>> For the past five years, these two men have stood on opposing sides of a war that has killed tens of thousands of people. But on Sunday, South Sudan's President Salva Kiir and the country's former vice president and rebel leader Riek Machar sat side by side to sign a ceasefire agreement and power-sharing deal, hailing a new longed-for era of peace in the country.
>> It has imposed severe sufferings on our people.>> South Sudan became independent from Sudan in 2011, but just two years into its existence, civil war broke out. Fueled by personal and ethnic rivalries, the violence has displaced a quarter of South Sudan's 12 million population and ruined an economy that relies heavily on crude oil.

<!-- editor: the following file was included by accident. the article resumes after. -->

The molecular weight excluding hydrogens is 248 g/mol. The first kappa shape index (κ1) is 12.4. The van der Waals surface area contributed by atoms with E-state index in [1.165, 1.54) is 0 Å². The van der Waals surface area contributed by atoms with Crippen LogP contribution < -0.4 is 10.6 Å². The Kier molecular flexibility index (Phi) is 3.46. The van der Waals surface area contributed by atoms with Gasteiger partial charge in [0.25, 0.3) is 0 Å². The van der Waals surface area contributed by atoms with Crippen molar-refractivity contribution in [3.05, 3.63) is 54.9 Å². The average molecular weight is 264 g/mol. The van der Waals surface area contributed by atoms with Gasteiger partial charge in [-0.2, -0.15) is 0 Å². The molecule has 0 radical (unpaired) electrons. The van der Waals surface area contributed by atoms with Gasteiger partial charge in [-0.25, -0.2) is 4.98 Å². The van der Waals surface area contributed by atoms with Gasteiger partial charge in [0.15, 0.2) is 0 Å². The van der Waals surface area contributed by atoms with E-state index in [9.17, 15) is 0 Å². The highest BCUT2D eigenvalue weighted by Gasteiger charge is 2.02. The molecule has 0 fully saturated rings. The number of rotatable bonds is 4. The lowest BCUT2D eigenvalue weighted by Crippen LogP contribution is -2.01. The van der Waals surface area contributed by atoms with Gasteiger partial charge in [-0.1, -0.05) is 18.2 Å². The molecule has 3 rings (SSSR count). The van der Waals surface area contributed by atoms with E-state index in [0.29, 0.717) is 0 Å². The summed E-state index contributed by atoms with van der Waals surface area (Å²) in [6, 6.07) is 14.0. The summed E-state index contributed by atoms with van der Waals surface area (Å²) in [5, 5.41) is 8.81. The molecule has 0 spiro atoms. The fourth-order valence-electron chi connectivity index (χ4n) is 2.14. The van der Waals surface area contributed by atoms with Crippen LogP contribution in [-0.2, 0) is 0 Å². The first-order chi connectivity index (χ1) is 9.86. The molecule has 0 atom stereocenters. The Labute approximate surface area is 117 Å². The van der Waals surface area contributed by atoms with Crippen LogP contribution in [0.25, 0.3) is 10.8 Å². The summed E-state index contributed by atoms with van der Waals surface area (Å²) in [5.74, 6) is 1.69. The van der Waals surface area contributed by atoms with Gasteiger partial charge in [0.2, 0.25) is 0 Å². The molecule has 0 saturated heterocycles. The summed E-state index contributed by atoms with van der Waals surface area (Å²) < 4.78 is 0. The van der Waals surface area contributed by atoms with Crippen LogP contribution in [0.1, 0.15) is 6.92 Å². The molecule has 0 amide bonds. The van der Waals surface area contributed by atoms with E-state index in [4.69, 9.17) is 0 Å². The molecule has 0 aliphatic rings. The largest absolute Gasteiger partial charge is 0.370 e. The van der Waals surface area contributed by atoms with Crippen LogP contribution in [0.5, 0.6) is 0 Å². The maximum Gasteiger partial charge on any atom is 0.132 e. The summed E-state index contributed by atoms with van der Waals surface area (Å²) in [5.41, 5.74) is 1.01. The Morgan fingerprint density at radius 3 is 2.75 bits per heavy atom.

The signing ceremony took place in the Sudanese capital, Khartoum, and Sudan has helped broker the deal. On Sunday, Sudanese President Omar al-Bashir said South Sudan would stop pumping oil to Sudan in September. Previous peace agreements have held for only a few months before fighting resumed.>> Even if we sign beautiful agreements, and they're not implemented, we would have done nothing.
>> Kiir said he believes this deal will not collapse because it was not forced upon them like previous accords.